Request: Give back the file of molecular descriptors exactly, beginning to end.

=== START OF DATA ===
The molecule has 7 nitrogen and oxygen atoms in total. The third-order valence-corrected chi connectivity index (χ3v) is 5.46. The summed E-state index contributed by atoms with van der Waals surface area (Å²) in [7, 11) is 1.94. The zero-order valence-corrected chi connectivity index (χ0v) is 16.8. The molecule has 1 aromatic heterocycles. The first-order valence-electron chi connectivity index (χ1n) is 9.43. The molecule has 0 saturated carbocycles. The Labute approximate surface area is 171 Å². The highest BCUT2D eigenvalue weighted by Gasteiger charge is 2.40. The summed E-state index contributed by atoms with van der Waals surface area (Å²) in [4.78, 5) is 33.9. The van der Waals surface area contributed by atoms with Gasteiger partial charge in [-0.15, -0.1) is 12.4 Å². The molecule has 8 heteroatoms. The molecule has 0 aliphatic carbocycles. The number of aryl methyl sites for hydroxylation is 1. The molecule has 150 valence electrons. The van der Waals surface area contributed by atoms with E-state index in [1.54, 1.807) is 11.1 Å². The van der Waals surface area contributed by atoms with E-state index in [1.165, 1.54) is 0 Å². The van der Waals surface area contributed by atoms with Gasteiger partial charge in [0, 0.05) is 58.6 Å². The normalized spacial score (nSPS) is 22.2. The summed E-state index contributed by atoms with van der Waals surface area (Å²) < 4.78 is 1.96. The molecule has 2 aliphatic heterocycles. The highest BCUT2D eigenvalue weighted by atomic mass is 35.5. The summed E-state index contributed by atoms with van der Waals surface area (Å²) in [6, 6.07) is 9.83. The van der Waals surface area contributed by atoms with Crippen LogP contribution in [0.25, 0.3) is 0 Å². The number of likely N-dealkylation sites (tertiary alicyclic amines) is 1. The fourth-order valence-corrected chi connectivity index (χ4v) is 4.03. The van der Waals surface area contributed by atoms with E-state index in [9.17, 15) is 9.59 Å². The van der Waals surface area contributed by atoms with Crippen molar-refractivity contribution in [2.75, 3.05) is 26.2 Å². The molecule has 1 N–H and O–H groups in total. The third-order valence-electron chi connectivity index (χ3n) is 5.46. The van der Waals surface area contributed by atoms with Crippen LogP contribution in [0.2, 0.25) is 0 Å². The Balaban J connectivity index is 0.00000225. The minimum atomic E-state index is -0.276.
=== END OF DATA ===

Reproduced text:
The molecule has 7 nitrogen and oxygen atoms in total. The third-order valence-corrected chi connectivity index (χ3v) is 5.46. The summed E-state index contributed by atoms with van der Waals surface area (Å²) in [7, 11) is 1.94. The zero-order valence-corrected chi connectivity index (χ0v) is 16.8. The molecule has 1 aromatic heterocycles. The first-order valence-electron chi connectivity index (χ1n) is 9.43. The molecule has 0 saturated carbocycles. The Labute approximate surface area is 171 Å². The highest BCUT2D eigenvalue weighted by Gasteiger charge is 2.40. The summed E-state index contributed by atoms with van der Waals surface area (Å²) in [4.78, 5) is 33.9. The van der Waals surface area contributed by atoms with Gasteiger partial charge in [-0.15, -0.1) is 12.4 Å². The molecule has 8 heteroatoms. The molecule has 0 aliphatic carbocycles. The number of aryl methyl sites for hydroxylation is 1. The molecule has 150 valence electrons. The van der Waals surface area contributed by atoms with E-state index in [1.54, 1.807) is 11.1 Å². The van der Waals surface area contributed by atoms with E-state index in [1.165, 1.54) is 0 Å². The van der Waals surface area contributed by atoms with Gasteiger partial charge in [0, 0.05) is 58.6 Å². The normalized spacial score (nSPS) is 22.2. The summed E-state index contributed by atoms with van der Waals surface area (Å²) < 4.78 is 1.96. The molecule has 2 aliphatic heterocycles. The highest BCUT2D eigenvalue weighted by atomic mass is 35.5. The summed E-state index contributed by atoms with van der Waals surface area (Å²) in [6, 6.07) is 9.83. The van der Waals surface area contributed by atoms with Crippen LogP contribution in [0.25, 0.3) is 0 Å². The number of likely N-dealkylation sites (tertiary alicyclic amines) is 1. The fourth-order valence-corrected chi connectivity index (χ4v) is 4.03. The van der Waals surface area contributed by atoms with E-state index in [9.17, 15) is 9.59 Å². The van der Waals surface area contributed by atoms with Crippen molar-refractivity contribution in [2.75, 3.05) is 26.2 Å². The molecule has 1 N–H and O–H groups in total. The third-order valence-electron chi connectivity index (χ3n) is 5.46. The van der Waals surface area contributed by atoms with Crippen LogP contribution in [0.2, 0.25) is 0 Å². The Balaban J connectivity index is 0.00000225. The minimum atomic E-state index is -0.276.